Photography ethics

Photographs are manipulated daily by newspapers, bloggers and photographers. But when, if ever, should you make changes to an image?

Journalism is about packaging information into articles, or ‘stories’, that resonate with the readership.

Most of these stories come with illustrations in the form of photographs to help visualise the story, and just like the words you write, their production should always take into account ethical principles.

The American organisation National Press Photographers Association (NPPA) is the leading group of press photographers and has a code of ethics about visual manipulation, highlighting the importance of care when editing:

“Photographic and video images can reveal great truths, expose wrongdoing and neglect, inspire hope and understanding and connect people around the globe through the language of visual understanding.

Photographs can also cause great harm if they are callously intrusive or are manipulated.”

Correcting colour and brightness may seem normal, but sometimes journalist tweak images to make them more appealing or shocking. Cue the ethical alarm bells.

A key example of a photographic faux pas in action came when The Los Angeles Times published a front page that had been altered by the photographer Brian Walski.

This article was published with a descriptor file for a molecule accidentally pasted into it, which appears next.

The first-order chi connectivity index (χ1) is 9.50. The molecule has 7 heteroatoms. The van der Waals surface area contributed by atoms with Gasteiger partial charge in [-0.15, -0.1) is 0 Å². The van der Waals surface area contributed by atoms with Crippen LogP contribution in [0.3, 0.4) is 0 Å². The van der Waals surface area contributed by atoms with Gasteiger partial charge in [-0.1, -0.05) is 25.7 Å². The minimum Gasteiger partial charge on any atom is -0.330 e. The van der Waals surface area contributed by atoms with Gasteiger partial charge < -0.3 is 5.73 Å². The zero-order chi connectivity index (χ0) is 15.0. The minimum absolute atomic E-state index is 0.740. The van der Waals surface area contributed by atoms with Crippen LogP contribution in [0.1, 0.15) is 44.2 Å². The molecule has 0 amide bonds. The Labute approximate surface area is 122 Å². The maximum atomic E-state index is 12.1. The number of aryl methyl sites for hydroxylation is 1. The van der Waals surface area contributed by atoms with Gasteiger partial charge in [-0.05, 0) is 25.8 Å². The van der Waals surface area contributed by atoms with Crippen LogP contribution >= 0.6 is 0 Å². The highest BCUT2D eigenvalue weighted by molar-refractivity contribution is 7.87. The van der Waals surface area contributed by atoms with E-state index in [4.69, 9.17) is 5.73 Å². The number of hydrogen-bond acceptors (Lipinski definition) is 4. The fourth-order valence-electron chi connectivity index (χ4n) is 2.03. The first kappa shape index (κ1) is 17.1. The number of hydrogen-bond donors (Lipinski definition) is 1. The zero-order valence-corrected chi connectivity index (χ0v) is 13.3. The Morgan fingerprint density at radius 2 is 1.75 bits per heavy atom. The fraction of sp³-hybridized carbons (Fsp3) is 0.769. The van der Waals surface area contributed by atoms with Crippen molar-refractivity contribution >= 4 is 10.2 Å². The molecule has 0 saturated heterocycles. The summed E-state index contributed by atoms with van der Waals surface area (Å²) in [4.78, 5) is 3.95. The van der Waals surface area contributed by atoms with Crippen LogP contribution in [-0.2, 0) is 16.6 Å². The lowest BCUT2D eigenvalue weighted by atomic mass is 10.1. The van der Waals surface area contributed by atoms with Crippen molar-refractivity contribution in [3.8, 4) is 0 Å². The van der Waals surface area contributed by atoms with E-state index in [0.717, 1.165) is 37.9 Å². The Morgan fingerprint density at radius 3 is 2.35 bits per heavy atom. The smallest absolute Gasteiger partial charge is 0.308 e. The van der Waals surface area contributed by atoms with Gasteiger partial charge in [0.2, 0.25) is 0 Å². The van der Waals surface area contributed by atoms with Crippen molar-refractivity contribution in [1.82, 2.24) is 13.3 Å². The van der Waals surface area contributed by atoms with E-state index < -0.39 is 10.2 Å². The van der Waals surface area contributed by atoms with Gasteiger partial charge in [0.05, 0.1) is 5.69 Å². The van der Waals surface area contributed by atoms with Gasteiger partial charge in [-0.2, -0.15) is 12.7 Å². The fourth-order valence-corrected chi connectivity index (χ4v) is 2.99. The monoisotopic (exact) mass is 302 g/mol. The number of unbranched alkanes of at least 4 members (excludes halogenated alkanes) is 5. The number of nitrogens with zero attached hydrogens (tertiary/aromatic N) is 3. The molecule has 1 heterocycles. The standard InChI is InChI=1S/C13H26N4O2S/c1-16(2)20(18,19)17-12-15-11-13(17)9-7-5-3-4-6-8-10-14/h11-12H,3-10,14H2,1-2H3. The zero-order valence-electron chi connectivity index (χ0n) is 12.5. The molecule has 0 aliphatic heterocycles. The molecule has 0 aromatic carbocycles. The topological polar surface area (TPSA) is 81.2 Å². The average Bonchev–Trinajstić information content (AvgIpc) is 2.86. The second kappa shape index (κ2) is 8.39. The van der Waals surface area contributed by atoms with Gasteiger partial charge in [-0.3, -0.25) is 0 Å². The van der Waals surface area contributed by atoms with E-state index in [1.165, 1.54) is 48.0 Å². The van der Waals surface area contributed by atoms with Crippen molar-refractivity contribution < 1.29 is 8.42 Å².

The first two photos are the originals with the last being the blend of the two:


The blended image

 The blended image

It’s clear to see how the blended image conveys a radically different message to the events which actually happened, and incidentally, how this would change people’s perceptions of a story.

Similarly, when O.J. Simpson was tried and later acquitted of his ex-wife’s murder in 1994, Time was accused of digitally manipulating the image to make it darker.

TimeMany said they’d made his skin colour darker than the other front pages on the newsstands.

It’s easy to argue that the text of an article may set right the wrongs of an edited photograph, but research shows that many readers focus heavily on photos, rather than the actual written article.

This lends to the notion that many readers will actually infer a great deal from photos, regardless of what you write to go around them.

The first step on the ladder for a reader to finish reading a story would be seeing an appealing image. Only then will they go to the headline, and then to the intro paragraph and the rest of article.

It’s a problem taken very seriously by the industry, and sadly one that’s rife across the globe. At this year’s World Press Photo Contest, around 20% of entrants were disqualified for significantly altering images and the first place winner was stripped of his prize in the wake of accusations of misrepresentation and image posing.

It’s not just a dilemma for national journalists though. The Associated Collegiate Press (the American version of the SPA) publish a Model Code of Ethics,  with article 16 advising:

“Electronically altering the content of photos for news and general feature stories or as stand-alone news and feature photos is not allowed. Exceptions to this would be adjustments to contrast and similar technical enhancements that don’t affect the truthfulness of the subject and context of the subject or the scene.”

All in all, be mindful of the little changes you might make – and the impact they might have on the conclusions readers might draw from it.

Featured image used under Creative Commons Licence by